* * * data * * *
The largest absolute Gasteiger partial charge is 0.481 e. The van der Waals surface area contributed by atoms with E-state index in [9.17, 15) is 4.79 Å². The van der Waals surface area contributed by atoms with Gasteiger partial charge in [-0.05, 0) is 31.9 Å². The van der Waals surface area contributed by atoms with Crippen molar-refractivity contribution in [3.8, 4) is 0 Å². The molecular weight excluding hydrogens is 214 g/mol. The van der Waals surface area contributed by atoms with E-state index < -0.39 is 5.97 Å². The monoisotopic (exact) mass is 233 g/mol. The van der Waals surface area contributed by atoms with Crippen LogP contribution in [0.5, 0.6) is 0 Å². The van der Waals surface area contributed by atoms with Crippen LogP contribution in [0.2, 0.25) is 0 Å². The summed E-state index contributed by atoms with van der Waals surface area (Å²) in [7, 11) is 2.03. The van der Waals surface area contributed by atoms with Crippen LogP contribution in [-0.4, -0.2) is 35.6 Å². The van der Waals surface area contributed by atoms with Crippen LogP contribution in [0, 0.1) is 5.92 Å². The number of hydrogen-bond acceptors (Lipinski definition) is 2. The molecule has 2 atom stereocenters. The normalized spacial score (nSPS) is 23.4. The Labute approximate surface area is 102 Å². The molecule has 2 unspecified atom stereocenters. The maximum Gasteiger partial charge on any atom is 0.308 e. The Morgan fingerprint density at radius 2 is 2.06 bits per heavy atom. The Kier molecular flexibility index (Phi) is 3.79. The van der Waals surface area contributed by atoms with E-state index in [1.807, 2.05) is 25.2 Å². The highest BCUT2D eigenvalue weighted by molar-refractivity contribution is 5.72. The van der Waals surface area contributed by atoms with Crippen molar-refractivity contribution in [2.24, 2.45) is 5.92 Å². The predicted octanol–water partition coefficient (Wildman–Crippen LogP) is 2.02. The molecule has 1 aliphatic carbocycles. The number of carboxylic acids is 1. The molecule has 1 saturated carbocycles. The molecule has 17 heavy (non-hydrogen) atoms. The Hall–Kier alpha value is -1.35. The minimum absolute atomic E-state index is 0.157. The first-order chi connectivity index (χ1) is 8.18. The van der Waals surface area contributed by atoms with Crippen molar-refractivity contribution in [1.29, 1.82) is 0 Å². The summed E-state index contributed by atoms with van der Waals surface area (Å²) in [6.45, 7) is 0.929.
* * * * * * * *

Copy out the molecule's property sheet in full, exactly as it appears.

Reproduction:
The largest absolute Gasteiger partial charge is 0.481 e. The van der Waals surface area contributed by atoms with E-state index in [9.17, 15) is 4.79 Å². The van der Waals surface area contributed by atoms with Gasteiger partial charge in [-0.05, 0) is 31.9 Å². The van der Waals surface area contributed by atoms with Crippen molar-refractivity contribution in [3.8, 4) is 0 Å². The molecular weight excluding hydrogens is 214 g/mol. The van der Waals surface area contributed by atoms with E-state index < -0.39 is 5.97 Å². The monoisotopic (exact) mass is 233 g/mol. The van der Waals surface area contributed by atoms with Crippen LogP contribution in [0.5, 0.6) is 0 Å². The van der Waals surface area contributed by atoms with Crippen LogP contribution in [0.2, 0.25) is 0 Å². The summed E-state index contributed by atoms with van der Waals surface area (Å²) in [7, 11) is 2.03. The van der Waals surface area contributed by atoms with Crippen LogP contribution in [-0.4, -0.2) is 35.6 Å². The van der Waals surface area contributed by atoms with Crippen LogP contribution in [0, 0.1) is 5.92 Å². The number of hydrogen-bond acceptors (Lipinski definition) is 2. The molecule has 2 atom stereocenters. The normalized spacial score (nSPS) is 23.4. The Labute approximate surface area is 102 Å². The molecule has 2 unspecified atom stereocenters. The maximum Gasteiger partial charge on any atom is 0.308 e. The Morgan fingerprint density at radius 2 is 2.06 bits per heavy atom. The Kier molecular flexibility index (Phi) is 3.79. The van der Waals surface area contributed by atoms with E-state index in [1.807, 2.05) is 25.2 Å². The highest BCUT2D eigenvalue weighted by molar-refractivity contribution is 5.72. The van der Waals surface area contributed by atoms with Crippen molar-refractivity contribution in [2.24, 2.45) is 5.92 Å². The predicted octanol–water partition coefficient (Wildman–Crippen LogP) is 2.02. The molecule has 1 aliphatic carbocycles. The number of carboxylic acids is 1. The molecule has 1 saturated carbocycles. The molecule has 17 heavy (non-hydrogen) atoms. The Hall–Kier alpha value is -1.35. The minimum absolute atomic E-state index is 0.157. The first-order chi connectivity index (χ1) is 8.18. The van der Waals surface area contributed by atoms with Crippen molar-refractivity contribution in [1.29, 1.82) is 0 Å². The summed E-state index contributed by atoms with van der Waals surface area (Å²) in [6.45, 7) is 0.929.